The HOBO Ranch has a manager’s home with shop and other outbuildings. The manager’s home is 3 bedrooms and two baths. This home, as well as other improvements on the ranch, are very well maintained. Additional improvements include a pipe roping/training arena, a wood frame with metal siding set of stables (six horse stalls), tack room and workshop, and a covered fifth wheel parking area that is wood framed with a metal roof. This site also has full power from the solar system along with its own septic system. All of these improvements are powered by a solar system with battery backup system and generators for additional backup.
The cattle working facilities on the HOBO Ranch are excellent. There is a good set of pipe corrals and shipping pens on the north end of the ranch near the manager’s home. There is also a rock shop/barn with a hay loft that is used for storage and supplies. This barn is in good condition.
The current owner acquired the HOBO Ranch in 2004. The range conditions, water, and infrastructure were all in poor condition when the ranch was purchased. The property was initially operated as a cow/calf ranching operation until 2012. The cattle operation utilized the Savory Grazing System. Using this rotation system and by stocking the ranch at a bare minimum, range conditions improved considerably. After 8 years of operating the property as a cattle ranch and horse training facility, the owner decided to focus on wildlife and wildlife habitat improvement, rather than cattle ranching. The current ranch manager took over in 2012, and he has established the controlled burning program that has benefited the ranch by thinning the juniper infestations, which ultimately improved the forage for cattle and wildlife. Over the last 6-8 years, the owner and manager have focused their efforts solely on improving the habitat for wildlife. These efforts have noticeably increased the population of elk, deer, and other wildlife on the HOBO Ranch. The scattered springs, water storage and drinkers, and dirt ponds provide a well-balanced natural environment for wildlife. With the HOBO Ranch now adjoining the Sabinoso Wilderness Area, the current owner and manager are convinced the HOBO Ranch should be best utilized as a wildlife sanctuary rather than a cattle ranch. All efforts are now focused in this direction.
The HOBO Ranch has good fencing on portions of the north, west and southwest boundaries, all along the upper mesa country portion of the property. Little to no fencing is utilized on the remainder of the ranch. Nearly all of the south boundary and eastern portion of the property has canyon wall escarpments used for natural operational boundaries. Because of the extremely rugged terrain on these portions of the ranch, correct boundary lines of the property are not, and cannot always be used. These canyon rims form the natural exterior boundaries and pasture divisions within some portions of the ranch.
The HOBO Ranch is considered to have average water facilities, but because of the extremely rugged terrain, portions of the ranch would definitely benefit by having additional water developed. The ranch is currently watered by wells, dirt tanks and scattered springs along the canyon bottoms. Developed water sources include three windmills, one combination windmill and solar pump, and one solar well. The water quality is reported to be good. Water wells depth information will be provided at a later date, but the manager estimated them to be 150 to 300 feet. Water wells cannot likely be located in all areas of the ranch, and for this reason, a waterline network and water storage reservoirs with drinkers have been constructed in specific areas of the ranch. There are five storage tanks with capacity ranging from two 15,000 gallon tanks and three 30,000 gallon tanks. The storage reservoirs have adjacent drinkers and some small water storage tanks and drinkers are filled with a water truck located on the ranch. The areas designated for the water tanks are easily accessible to livestock and wildlife.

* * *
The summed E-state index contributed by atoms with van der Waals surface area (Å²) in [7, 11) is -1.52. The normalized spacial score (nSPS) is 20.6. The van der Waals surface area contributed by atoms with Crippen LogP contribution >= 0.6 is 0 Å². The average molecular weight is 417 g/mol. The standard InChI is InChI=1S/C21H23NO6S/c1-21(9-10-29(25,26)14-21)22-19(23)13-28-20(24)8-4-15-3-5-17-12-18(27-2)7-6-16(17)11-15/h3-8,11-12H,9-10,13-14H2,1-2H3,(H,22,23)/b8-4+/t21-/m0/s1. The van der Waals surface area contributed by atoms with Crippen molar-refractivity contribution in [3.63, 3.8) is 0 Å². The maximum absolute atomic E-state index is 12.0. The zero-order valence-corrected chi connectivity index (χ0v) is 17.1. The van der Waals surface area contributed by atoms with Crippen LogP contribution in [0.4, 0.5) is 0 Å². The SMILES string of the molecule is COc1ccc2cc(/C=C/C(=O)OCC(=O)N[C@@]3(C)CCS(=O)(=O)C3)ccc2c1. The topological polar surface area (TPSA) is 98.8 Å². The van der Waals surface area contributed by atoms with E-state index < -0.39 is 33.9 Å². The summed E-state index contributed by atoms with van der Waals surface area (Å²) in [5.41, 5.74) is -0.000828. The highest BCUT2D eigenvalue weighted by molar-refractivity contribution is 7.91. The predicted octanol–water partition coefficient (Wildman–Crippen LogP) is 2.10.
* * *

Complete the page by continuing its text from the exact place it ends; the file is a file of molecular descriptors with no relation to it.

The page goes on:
Seasonal springs and scattered pools of water along the canyon bottoms are found all throughout the ranch.
Canyon springs are typically used by elk, deer, bear, mountain lion and other forms of wildlife. The ranch manager has recently developed and piped some spring water into cleared areas where elk, deer, and other wildlife are not as easily hunted by predators.
The controlled burns and water improvements have enhanced the wildlife on to the ranch. The wildlife features of the HOBO Ranch are now considered excellent. No hunting has been allowed on the ranch for over 6 years and native wildlife is now abundant. Common game species include elk, mule deer, black bear, mountain lion, pronghorn antelope, turkey, etc. The HOBO Ranch is in New Mexico Big Game Unit 42. Since no hunting is allowed, the ranch does not receive any big game landowner tags; however, they are available, if desired.
The HOBO Ranch is over 89% deeded land. The state lease acreage is found in three remote blocks and is not accessible to public hunters. The annual state lease cost is approximately $1.15 per acre.
If you are in the market for possibly New Mexico’s most unique, diverse, picturesque, and challenging recreational property, the HOBO Ranch will fit your needs. The property has been very well managed for wildlife and should offer outstanding, yet an extremely challenging hunting experience. Supplemental income can be derived from livestock, on a limited basis. The HOBO Ranch is realistically priced $540 per deeded acre. Please understand that brochure pictures do no truly capture the magnificent and rugged features of the HOBO Ranch. This is a property you have to actually see to truly appreciate.